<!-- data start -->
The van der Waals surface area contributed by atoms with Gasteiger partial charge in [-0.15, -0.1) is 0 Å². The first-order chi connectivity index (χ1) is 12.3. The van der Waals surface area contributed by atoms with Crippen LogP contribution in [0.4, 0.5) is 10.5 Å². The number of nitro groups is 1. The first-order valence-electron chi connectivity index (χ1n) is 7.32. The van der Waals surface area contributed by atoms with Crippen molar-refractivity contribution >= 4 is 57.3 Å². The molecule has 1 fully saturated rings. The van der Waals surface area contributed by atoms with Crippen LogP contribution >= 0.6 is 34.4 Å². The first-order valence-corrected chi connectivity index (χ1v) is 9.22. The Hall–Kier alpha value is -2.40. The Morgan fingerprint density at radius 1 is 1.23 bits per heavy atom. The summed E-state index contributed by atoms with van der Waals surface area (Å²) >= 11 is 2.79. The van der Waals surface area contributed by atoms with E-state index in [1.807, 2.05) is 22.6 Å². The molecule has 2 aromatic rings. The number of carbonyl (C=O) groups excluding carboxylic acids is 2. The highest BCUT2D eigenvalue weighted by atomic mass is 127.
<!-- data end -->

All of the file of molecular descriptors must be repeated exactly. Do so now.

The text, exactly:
The van der Waals surface area contributed by atoms with Gasteiger partial charge in [-0.15, -0.1) is 0 Å². The first-order chi connectivity index (χ1) is 12.3. The van der Waals surface area contributed by atoms with Crippen LogP contribution in [0.4, 0.5) is 10.5 Å². The number of nitro groups is 1. The first-order valence-electron chi connectivity index (χ1n) is 7.32. The van der Waals surface area contributed by atoms with Crippen molar-refractivity contribution >= 4 is 57.3 Å². The molecule has 1 fully saturated rings. The van der Waals surface area contributed by atoms with Crippen LogP contribution >= 0.6 is 34.4 Å². The first-order valence-corrected chi connectivity index (χ1v) is 9.22. The Hall–Kier alpha value is -2.40. The Morgan fingerprint density at radius 1 is 1.23 bits per heavy atom. The summed E-state index contributed by atoms with van der Waals surface area (Å²) >= 11 is 2.79. The van der Waals surface area contributed by atoms with E-state index in [1.807, 2.05) is 22.6 Å². The molecule has 2 aromatic rings. The number of carbonyl (C=O) groups excluding carboxylic acids is 2. The highest BCUT2D eigenvalue weighted by atomic mass is 127.